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Something similar to ray tracing is ray marching, which uses a distance field instead of an explicit representation of the geometry.

Rather than performing ray-shape intersection tests, you iteratively march along each ray until you get "close enough" to the surface defined by the distance field. I find ray marching interesting because it allows you to render fractals easily.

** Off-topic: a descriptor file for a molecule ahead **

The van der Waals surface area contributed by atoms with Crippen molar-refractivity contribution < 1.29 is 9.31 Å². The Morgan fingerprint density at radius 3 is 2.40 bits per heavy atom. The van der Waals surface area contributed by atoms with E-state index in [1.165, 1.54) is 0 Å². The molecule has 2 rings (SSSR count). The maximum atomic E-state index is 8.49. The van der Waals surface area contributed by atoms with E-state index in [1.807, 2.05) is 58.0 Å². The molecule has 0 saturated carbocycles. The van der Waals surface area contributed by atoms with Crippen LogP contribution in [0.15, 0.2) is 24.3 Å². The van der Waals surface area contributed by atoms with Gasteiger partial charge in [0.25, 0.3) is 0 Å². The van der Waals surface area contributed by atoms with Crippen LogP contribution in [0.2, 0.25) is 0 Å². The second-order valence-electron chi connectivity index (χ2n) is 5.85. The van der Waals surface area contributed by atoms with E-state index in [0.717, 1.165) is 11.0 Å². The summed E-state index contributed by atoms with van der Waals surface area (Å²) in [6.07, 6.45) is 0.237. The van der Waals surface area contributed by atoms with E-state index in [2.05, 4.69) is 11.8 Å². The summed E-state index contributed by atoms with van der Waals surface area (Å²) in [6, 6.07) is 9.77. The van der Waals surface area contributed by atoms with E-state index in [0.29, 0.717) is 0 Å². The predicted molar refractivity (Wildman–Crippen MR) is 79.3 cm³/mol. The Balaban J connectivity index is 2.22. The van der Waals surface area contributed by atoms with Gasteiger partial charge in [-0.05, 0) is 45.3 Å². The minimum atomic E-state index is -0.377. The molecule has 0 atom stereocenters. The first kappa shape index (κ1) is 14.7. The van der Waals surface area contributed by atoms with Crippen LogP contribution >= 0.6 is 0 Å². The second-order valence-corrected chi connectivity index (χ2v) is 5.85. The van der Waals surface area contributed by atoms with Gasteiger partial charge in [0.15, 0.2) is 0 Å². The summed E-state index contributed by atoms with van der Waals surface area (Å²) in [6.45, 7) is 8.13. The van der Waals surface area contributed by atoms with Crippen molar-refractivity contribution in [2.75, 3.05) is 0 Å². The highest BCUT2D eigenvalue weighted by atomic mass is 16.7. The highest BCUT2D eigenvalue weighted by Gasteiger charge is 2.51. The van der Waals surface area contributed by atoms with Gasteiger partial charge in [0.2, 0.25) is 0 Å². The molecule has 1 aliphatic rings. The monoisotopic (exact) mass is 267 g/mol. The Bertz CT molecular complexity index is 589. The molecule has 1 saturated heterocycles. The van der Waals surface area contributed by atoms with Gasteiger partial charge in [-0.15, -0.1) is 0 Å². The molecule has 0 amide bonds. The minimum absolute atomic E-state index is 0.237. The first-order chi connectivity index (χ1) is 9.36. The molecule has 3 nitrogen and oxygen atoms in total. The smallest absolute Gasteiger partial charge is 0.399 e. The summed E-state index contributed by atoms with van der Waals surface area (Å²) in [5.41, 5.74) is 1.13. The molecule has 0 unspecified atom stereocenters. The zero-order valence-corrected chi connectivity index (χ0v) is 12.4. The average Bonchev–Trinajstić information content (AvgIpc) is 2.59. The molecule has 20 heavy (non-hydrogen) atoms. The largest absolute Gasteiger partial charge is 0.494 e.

@dhua: Ray marching has a lot of nice properties beyond that. In particular, expressing geometry as an SDF in a program favors arithmetic compute vs memory access, which is exactly what hardware likes. Unfortunately, it has the huge problem that it is extremely difficult to put geometry in the required format and as soon as you approach the complexity of typical triangle meshes with current mesh-to-SDF algorithms, you start running into the exact same problems you had with everything else. Ray marching also runs into the problem that for programs expressing complex geometry, the per-warp storage required can be significantly higher than just reading geometry from memory. It also doesn't help that memory-reading ray marching algorithms tend to have a tighter dependence on a read-memory/calculate-next-read-location loop, which destroys prefetching.